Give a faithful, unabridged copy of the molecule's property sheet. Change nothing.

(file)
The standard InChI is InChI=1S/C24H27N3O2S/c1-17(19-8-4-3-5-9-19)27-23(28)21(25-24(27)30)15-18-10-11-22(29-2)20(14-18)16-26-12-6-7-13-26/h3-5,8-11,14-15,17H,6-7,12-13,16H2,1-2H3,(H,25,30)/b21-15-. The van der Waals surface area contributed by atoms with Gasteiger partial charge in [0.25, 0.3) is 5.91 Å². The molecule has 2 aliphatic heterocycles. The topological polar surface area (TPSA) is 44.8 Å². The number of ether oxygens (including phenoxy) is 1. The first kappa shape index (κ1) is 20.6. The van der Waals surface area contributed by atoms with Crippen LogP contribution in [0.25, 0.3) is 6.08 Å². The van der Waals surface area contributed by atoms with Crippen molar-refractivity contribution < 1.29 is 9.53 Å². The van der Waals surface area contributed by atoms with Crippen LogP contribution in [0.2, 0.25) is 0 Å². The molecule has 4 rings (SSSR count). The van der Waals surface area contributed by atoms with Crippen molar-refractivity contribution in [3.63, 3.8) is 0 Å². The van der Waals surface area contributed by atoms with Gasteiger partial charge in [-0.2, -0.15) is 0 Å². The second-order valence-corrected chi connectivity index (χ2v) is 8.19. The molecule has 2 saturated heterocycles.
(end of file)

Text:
The standard InChI is InChI=1S/C24H27N3O2S/c1-17(19-8-4-3-5-9-19)27-23(28)21(25-24(27)30)15-18-10-11-22(29-2)20(14-18)16-26-12-6-7-13-26/h3-5,8-11,14-15,17H,6-7,12-13,16H2,1-2H3,(H,25,30)/b21-15-. The van der Waals surface area contributed by atoms with Gasteiger partial charge in [0.25, 0.3) is 5.91 Å². The molecule has 2 aliphatic heterocycles. The topological polar surface area (TPSA) is 44.8 Å². The number of ether oxygens (including phenoxy) is 1. The first kappa shape index (κ1) is 20.6. The van der Waals surface area contributed by atoms with Crippen LogP contribution in [0.25, 0.3) is 6.08 Å². The van der Waals surface area contributed by atoms with Crippen molar-refractivity contribution < 1.29 is 9.53 Å². The van der Waals surface area contributed by atoms with Crippen LogP contribution in [0.2, 0.25) is 0 Å². The molecule has 4 rings (SSSR count). The van der Waals surface area contributed by atoms with Crippen molar-refractivity contribution in [3.63, 3.8) is 0 Å². The van der Waals surface area contributed by atoms with Gasteiger partial charge in [-0.2, -0.15) is 0 Å². The second-order valence-corrected chi connectivity index (χ2v) is 8.19. The molecule has 2 saturated heterocycles.